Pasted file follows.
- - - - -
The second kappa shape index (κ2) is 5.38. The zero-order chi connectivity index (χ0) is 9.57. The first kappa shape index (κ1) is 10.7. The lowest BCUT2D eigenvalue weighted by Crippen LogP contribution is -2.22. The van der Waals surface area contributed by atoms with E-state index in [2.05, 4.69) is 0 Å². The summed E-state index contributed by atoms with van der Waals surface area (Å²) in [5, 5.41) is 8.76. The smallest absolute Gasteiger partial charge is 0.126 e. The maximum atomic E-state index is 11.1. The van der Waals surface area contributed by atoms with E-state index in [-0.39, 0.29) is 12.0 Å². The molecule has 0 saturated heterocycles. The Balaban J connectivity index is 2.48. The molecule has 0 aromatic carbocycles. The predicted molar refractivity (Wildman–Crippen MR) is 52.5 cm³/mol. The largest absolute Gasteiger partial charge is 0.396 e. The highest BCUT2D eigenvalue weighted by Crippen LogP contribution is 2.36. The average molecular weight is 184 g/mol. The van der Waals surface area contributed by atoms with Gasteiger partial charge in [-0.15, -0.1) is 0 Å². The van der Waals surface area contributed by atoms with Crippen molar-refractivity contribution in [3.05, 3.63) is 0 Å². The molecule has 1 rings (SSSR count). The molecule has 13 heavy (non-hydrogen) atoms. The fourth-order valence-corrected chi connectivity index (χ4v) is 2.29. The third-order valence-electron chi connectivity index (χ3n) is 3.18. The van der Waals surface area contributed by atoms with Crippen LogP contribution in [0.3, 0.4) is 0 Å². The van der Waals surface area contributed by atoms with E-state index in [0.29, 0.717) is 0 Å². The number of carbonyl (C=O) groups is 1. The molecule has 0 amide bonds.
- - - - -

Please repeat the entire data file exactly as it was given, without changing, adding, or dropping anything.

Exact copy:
The second kappa shape index (κ2) is 5.38. The zero-order chi connectivity index (χ0) is 9.57. The first kappa shape index (κ1) is 10.7. The lowest BCUT2D eigenvalue weighted by Crippen LogP contribution is -2.22. The van der Waals surface area contributed by atoms with E-state index in [2.05, 4.69) is 0 Å². The summed E-state index contributed by atoms with van der Waals surface area (Å²) in [5, 5.41) is 8.76. The smallest absolute Gasteiger partial charge is 0.126 e. The maximum atomic E-state index is 11.1. The van der Waals surface area contributed by atoms with E-state index in [-0.39, 0.29) is 12.0 Å². The molecule has 0 saturated heterocycles. The Balaban J connectivity index is 2.48. The molecule has 0 aromatic carbocycles. The predicted molar refractivity (Wildman–Crippen MR) is 52.5 cm³/mol. The largest absolute Gasteiger partial charge is 0.396 e. The highest BCUT2D eigenvalue weighted by Crippen LogP contribution is 2.36. The average molecular weight is 184 g/mol. The van der Waals surface area contributed by atoms with Gasteiger partial charge in [-0.15, -0.1) is 0 Å². The van der Waals surface area contributed by atoms with Crippen molar-refractivity contribution in [3.05, 3.63) is 0 Å². The molecule has 1 rings (SSSR count). The molecule has 13 heavy (non-hydrogen) atoms. The fourth-order valence-corrected chi connectivity index (χ4v) is 2.29. The third-order valence-electron chi connectivity index (χ3n) is 3.18. The van der Waals surface area contributed by atoms with Crippen LogP contribution in [0.3, 0.4) is 0 Å². The van der Waals surface area contributed by atoms with E-state index in [0.29, 0.717) is 0 Å². The number of carbonyl (C=O) groups is 1. The molecule has 0 amide bonds.